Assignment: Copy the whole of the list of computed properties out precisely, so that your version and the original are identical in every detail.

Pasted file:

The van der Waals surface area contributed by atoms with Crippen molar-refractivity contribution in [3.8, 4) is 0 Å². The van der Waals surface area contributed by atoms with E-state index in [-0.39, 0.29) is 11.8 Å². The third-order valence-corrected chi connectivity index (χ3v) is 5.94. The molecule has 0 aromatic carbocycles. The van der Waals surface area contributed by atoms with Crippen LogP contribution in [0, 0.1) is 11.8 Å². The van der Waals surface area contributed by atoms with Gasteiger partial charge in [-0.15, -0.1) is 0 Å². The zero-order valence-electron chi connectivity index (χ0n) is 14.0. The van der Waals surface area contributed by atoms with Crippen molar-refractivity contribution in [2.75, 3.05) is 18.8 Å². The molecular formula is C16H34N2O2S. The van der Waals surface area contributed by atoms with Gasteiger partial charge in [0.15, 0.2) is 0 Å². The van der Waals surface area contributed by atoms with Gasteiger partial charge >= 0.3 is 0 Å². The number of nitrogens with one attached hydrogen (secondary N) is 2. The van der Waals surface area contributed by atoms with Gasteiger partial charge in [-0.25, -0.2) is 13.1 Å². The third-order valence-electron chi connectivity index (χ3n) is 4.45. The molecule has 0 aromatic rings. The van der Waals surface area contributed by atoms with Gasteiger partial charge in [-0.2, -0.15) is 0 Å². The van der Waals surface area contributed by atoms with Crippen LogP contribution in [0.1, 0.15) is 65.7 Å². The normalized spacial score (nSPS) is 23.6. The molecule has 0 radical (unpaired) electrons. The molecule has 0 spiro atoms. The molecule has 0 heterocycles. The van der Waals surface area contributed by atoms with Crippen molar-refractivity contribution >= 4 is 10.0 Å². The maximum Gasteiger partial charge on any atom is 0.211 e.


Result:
The van der Waals surface area contributed by atoms with Crippen molar-refractivity contribution in [3.8, 4) is 0 Å². The van der Waals surface area contributed by atoms with E-state index in [-0.39, 0.29) is 11.8 Å². The third-order valence-corrected chi connectivity index (χ3v) is 5.94. The molecule has 0 aromatic carbocycles. The van der Waals surface area contributed by atoms with Crippen LogP contribution in [0, 0.1) is 11.8 Å². The van der Waals surface area contributed by atoms with Gasteiger partial charge in [-0.15, -0.1) is 0 Å². The zero-order valence-electron chi connectivity index (χ0n) is 14.0. The van der Waals surface area contributed by atoms with Crippen molar-refractivity contribution in [2.75, 3.05) is 18.8 Å². The molecular formula is C16H34N2O2S. The van der Waals surface area contributed by atoms with Gasteiger partial charge in [0.15, 0.2) is 0 Å². The van der Waals surface area contributed by atoms with Gasteiger partial charge >= 0.3 is 0 Å². The number of nitrogens with one attached hydrogen (secondary N) is 2. The van der Waals surface area contributed by atoms with Gasteiger partial charge in [-0.25, -0.2) is 13.1 Å². The third-order valence-electron chi connectivity index (χ3n) is 4.45. The molecule has 0 aromatic rings. The van der Waals surface area contributed by atoms with Gasteiger partial charge in [-0.2, -0.15) is 0 Å². The van der Waals surface area contributed by atoms with Crippen LogP contribution in [0.1, 0.15) is 65.7 Å². The normalized spacial score (nSPS) is 23.6. The molecule has 0 radical (unpaired) electrons. The molecule has 0 spiro atoms. The molecule has 0 heterocycles. The van der Waals surface area contributed by atoms with Crippen molar-refractivity contribution >= 4 is 10.0 Å². The maximum Gasteiger partial charge on any atom is 0.211 e.